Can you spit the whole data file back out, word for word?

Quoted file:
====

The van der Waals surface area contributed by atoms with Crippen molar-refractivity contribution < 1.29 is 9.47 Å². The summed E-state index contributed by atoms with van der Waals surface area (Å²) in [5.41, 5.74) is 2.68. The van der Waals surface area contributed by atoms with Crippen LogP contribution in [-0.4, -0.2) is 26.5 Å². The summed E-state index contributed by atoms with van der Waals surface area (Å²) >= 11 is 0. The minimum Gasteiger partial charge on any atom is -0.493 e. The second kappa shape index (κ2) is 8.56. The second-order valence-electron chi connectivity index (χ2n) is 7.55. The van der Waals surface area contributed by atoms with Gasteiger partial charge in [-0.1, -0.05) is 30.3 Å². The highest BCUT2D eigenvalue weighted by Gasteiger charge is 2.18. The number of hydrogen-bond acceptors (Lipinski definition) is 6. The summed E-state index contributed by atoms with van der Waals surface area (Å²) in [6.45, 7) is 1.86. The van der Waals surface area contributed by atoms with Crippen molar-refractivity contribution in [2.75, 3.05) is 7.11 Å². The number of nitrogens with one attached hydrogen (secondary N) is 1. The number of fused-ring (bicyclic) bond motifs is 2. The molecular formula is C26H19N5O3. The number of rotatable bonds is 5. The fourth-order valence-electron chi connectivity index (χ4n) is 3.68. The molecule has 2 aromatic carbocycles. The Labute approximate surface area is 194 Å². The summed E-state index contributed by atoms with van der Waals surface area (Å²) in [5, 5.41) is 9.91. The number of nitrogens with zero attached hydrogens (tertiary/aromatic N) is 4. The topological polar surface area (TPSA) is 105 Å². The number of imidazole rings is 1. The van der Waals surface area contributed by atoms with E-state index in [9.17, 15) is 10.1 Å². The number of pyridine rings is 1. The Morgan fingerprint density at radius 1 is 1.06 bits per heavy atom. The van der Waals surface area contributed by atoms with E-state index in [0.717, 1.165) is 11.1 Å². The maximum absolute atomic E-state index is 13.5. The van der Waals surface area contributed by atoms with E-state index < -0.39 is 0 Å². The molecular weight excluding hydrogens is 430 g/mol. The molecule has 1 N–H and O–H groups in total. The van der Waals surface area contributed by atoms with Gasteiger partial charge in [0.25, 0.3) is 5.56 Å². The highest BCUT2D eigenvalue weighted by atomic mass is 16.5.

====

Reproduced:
The van der Waals surface area contributed by atoms with Crippen molar-refractivity contribution < 1.29 is 9.47 Å². The summed E-state index contributed by atoms with van der Waals surface area (Å²) in [5.41, 5.74) is 2.68. The van der Waals surface area contributed by atoms with Crippen LogP contribution in [-0.4, -0.2) is 26.5 Å². The summed E-state index contributed by atoms with van der Waals surface area (Å²) >= 11 is 0. The minimum Gasteiger partial charge on any atom is -0.493 e. The second kappa shape index (κ2) is 8.56. The second-order valence-electron chi connectivity index (χ2n) is 7.55. The van der Waals surface area contributed by atoms with Gasteiger partial charge in [-0.1, -0.05) is 30.3 Å². The highest BCUT2D eigenvalue weighted by Gasteiger charge is 2.18. The number of hydrogen-bond acceptors (Lipinski definition) is 6. The summed E-state index contributed by atoms with van der Waals surface area (Å²) in [6.45, 7) is 1.86. The van der Waals surface area contributed by atoms with Crippen molar-refractivity contribution in [2.75, 3.05) is 7.11 Å². The number of nitrogens with one attached hydrogen (secondary N) is 1. The number of fused-ring (bicyclic) bond motifs is 2. The molecular formula is C26H19N5O3. The number of rotatable bonds is 5. The fourth-order valence-electron chi connectivity index (χ4n) is 3.68. The molecule has 2 aromatic carbocycles. The Labute approximate surface area is 194 Å². The summed E-state index contributed by atoms with van der Waals surface area (Å²) in [5, 5.41) is 9.91. The number of nitrogens with zero attached hydrogens (tertiary/aromatic N) is 4. The topological polar surface area (TPSA) is 105 Å². The number of imidazole rings is 1. The van der Waals surface area contributed by atoms with E-state index in [9.17, 15) is 10.1 Å². The number of pyridine rings is 1. The Morgan fingerprint density at radius 1 is 1.06 bits per heavy atom. The van der Waals surface area contributed by atoms with E-state index in [0.717, 1.165) is 11.1 Å². The maximum absolute atomic E-state index is 13.5. The van der Waals surface area contributed by atoms with E-state index < -0.39 is 0 Å². The molecular weight excluding hydrogens is 430 g/mol. The molecule has 1 N–H and O–H groups in total. The van der Waals surface area contributed by atoms with Gasteiger partial charge in [0.25, 0.3) is 5.56 Å². The highest BCUT2D eigenvalue weighted by atomic mass is 16.5.